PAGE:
Brexiteers call for end to leadership challenge talk as splits open among eurosceptic Tories

The day had started with talk of an imminent 'coup' against the prime minister 

Joe Watts
Political Editor
Wednesday 12 September 2018 19:09 BST
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Iain Duncan Smith called leadership challenge talk 'stupid'
Iain Duncan Smith called leadership challenge talk 'stupid' (Getty)

Senior Tory Brexiteers have called for an end to talk of a leadership challenge against Theresa May after claims of a Eurosceptic plot to oust dominated the morning news.

Former Tory leader Iain Duncan Smith said any MPs talking about challenging Ms May were indulging in “stupid personality nonsense”.

Jacob Rees-Mogg, ex Brexit secretary David Davis and current cabinet minister Michael Gove all made comments seeking to refocus the party’s debate on Ms May’s Brexit plans and away from her leadership.

It came as splits emerged in the Conservative eurosceptic movement with the European Research Group (ERG) unable this week to publish a broad document outlining an alternative to Ms May’s ‘Chequers’ Brexit proposals.

Mr Duncan Smith told BBC Radio 5 Live that talk of a coup was “totally overblown” and he would “stamp” on any that he found.

He added: “You get 50 MPs of any political party together and you’re always going to get some that are going to start arguing the toss about ridiculous issues.

“All I would say to them is, stop it, it’s just stupid. If you’ve got nothing better to do, go and find yourself some work, because that’s the best cure for stupid personality nonsense.”

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At an event to launch the ERG’s proposals related to the Irish border Mr Rees-Mogg insisted he was seeking a change of government policy on Brexit, not a change in leadership.

He said: “I have long said, and repeated again and again, that the policy needs to be changed but I am supporting the person.”

Tory MPs had been expecting a broader intervention from the ERG this week on Brexit, but the group’s members were unable to decide on how to approach key elements.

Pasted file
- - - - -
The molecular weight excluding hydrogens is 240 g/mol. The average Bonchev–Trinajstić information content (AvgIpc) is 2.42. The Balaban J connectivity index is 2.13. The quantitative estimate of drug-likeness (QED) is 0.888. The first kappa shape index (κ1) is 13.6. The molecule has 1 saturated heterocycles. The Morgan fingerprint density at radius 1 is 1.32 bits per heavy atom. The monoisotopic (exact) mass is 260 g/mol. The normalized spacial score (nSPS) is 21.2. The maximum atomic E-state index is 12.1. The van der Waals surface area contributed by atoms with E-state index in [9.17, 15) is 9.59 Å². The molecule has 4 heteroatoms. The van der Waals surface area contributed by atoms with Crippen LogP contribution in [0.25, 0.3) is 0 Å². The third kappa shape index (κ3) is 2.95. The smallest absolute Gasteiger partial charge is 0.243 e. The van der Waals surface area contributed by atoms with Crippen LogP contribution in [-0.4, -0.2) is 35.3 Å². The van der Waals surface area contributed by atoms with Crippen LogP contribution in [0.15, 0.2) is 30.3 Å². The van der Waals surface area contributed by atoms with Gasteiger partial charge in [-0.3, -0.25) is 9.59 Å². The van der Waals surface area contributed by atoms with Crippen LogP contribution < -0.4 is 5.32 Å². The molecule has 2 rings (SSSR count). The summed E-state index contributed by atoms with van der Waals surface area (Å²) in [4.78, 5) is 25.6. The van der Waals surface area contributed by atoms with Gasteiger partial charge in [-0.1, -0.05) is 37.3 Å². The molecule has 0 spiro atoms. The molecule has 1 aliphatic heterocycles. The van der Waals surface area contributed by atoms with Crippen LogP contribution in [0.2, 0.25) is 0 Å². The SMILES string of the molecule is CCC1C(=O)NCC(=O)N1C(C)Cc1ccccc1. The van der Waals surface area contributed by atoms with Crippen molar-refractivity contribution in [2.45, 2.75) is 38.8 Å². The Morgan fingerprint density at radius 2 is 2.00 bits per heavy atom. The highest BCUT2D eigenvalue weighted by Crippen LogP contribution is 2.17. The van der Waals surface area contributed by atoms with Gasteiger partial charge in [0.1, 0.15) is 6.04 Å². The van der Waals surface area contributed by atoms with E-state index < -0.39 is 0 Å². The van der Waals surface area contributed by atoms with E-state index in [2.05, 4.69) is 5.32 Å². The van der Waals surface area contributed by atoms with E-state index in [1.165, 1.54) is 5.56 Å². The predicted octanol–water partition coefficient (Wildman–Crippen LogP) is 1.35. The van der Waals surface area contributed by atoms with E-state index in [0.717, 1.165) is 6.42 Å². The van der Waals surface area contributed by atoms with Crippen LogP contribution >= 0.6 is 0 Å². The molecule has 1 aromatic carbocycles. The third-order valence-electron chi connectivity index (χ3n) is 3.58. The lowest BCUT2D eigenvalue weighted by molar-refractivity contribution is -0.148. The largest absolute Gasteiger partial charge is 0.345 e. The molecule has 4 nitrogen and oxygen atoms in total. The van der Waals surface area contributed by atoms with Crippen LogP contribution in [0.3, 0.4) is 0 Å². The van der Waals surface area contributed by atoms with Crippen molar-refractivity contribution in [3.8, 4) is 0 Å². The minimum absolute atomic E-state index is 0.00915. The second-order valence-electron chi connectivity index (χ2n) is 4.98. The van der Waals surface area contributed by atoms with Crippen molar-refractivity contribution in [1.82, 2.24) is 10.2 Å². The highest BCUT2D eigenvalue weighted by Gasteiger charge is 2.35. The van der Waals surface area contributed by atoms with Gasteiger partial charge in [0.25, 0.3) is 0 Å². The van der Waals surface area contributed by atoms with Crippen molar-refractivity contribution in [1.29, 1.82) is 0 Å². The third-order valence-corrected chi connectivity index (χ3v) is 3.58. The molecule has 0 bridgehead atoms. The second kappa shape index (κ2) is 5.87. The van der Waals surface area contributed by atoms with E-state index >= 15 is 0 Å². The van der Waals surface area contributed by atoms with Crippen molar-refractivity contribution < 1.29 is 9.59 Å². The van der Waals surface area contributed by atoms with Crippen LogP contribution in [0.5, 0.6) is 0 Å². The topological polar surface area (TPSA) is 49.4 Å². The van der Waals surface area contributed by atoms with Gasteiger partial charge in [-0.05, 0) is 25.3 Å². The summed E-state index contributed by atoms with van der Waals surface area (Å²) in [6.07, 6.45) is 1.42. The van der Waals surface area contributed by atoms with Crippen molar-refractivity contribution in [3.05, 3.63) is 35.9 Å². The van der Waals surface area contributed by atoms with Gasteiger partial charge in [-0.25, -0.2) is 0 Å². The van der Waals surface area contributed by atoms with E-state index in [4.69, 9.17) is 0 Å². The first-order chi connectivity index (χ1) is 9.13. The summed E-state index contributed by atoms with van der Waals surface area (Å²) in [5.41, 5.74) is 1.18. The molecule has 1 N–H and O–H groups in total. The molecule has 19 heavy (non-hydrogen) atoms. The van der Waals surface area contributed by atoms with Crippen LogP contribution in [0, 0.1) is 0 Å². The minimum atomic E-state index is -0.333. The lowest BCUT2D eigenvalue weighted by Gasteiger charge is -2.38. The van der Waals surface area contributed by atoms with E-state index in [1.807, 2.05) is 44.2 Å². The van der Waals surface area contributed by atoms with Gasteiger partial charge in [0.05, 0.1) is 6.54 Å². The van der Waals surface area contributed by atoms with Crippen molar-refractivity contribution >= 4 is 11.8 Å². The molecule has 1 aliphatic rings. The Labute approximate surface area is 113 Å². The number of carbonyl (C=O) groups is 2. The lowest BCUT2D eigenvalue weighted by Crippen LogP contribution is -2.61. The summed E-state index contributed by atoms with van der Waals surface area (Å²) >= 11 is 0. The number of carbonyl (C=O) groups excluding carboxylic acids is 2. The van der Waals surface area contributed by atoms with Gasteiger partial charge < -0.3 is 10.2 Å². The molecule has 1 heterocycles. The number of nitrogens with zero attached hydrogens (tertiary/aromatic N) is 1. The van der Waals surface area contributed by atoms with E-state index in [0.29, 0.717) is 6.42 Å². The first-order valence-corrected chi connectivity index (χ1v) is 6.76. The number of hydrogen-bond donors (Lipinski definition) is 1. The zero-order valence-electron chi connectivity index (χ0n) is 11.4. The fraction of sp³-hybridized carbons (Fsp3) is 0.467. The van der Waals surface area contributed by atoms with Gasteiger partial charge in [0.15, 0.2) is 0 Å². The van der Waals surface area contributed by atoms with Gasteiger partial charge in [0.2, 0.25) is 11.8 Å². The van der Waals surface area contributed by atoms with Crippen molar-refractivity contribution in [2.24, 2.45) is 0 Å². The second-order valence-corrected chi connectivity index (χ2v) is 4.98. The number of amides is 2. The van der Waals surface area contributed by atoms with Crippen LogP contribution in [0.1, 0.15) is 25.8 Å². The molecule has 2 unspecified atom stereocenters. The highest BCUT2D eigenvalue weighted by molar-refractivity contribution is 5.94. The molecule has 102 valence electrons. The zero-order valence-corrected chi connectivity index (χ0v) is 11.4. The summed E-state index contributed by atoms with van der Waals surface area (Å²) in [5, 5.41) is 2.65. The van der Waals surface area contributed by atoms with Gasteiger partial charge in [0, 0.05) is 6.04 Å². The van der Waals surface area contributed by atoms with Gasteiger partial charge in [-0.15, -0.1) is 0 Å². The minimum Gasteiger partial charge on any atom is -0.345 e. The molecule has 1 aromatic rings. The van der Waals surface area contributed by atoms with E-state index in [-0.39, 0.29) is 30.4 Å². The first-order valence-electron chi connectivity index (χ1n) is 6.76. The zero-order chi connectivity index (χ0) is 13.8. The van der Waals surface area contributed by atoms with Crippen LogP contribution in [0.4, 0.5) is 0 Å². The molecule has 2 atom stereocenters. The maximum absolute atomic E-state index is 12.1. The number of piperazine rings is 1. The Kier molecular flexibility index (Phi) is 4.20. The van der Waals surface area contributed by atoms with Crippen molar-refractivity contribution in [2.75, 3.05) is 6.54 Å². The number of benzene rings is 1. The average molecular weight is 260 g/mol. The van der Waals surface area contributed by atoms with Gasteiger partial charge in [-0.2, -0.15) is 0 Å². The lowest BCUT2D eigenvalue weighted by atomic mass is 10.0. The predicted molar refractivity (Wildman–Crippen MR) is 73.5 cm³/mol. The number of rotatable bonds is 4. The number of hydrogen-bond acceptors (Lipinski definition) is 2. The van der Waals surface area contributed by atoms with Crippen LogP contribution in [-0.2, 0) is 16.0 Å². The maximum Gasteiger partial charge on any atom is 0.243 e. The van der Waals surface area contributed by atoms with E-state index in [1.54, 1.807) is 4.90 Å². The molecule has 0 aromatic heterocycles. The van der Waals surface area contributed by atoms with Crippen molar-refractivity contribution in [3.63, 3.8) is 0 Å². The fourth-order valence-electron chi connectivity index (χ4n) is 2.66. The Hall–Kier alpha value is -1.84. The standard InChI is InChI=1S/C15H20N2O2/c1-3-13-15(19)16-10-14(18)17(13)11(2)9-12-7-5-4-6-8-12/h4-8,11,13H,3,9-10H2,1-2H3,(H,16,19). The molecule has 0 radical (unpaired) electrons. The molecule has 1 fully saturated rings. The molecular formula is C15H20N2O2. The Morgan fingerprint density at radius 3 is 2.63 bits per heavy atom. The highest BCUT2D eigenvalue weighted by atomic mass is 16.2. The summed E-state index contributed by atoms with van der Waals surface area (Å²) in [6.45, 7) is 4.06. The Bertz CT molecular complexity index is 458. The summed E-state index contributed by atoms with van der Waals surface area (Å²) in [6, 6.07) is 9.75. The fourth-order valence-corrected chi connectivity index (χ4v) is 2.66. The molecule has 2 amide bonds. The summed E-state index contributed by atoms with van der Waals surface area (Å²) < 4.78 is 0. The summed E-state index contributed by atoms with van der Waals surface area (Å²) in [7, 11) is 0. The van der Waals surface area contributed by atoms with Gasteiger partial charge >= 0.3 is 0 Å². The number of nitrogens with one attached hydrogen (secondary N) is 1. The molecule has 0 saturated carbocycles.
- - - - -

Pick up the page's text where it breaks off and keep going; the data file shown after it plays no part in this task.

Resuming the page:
Some were said to be ready to consider voting for Ms May’s proposals once they saw the final deal that comes back from the EU.

Mr Mogg’s comments were echoed by former Brexit secretary David Davis, who quit the government over the Chequers plan which would see Britain maintain a “common rule book” with the EU for trade in goods and agriculture.

“I disagree with her on one issue – this issue,” said the ex-Brexit secretary.

“She should stay in place because we need stability and we need decent government as the backdrop to what we are doing in the coming six months.”

Mr Gove described rumours of a direct leadership challenge “whether it was Boris (Johnson) or any other individual” as “loose talk” that might undermine the mandate for Brexit.

Around 50 MPs discussed ways of getting rid of the prime minister at the ERG gathering on Tuesday night, according to reports.

A number of MPs told how they had already submitted letters of no confidence to Sir Graham Brady, chairman of the 1922 Committee, and others discussed plans to follow suit. If 48 letters are handed over, a vote of no confidence would be triggered.

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Mr Gove, a Brexiteer who unsuccessfully stood against Ms May for the leadership in 2016, told BBC Radio the PM is doing a “great job at the moment”.

Asked whether it would be better for Ms May to tackle any leadership challenge head-on, he replied: “No. This is loose talk, you always have loose talk.

“The critical thing is to ensure that we deliver on that Brexit mandate.

“Any diversion or any distraction from that mission means that our ability to ensure that the referendum mandate that we were given is delivered, is undermined.”

As well as the ERG meeting, “leadership issues” were raised by MPs at a dinner with the PM’s senior aides.

However, a handful of backbenchers still told the prime minister’s chief of staff Gavin Barwell that his boss must “chuck Chequers” over a dinner at No 10 on Tuesday night.

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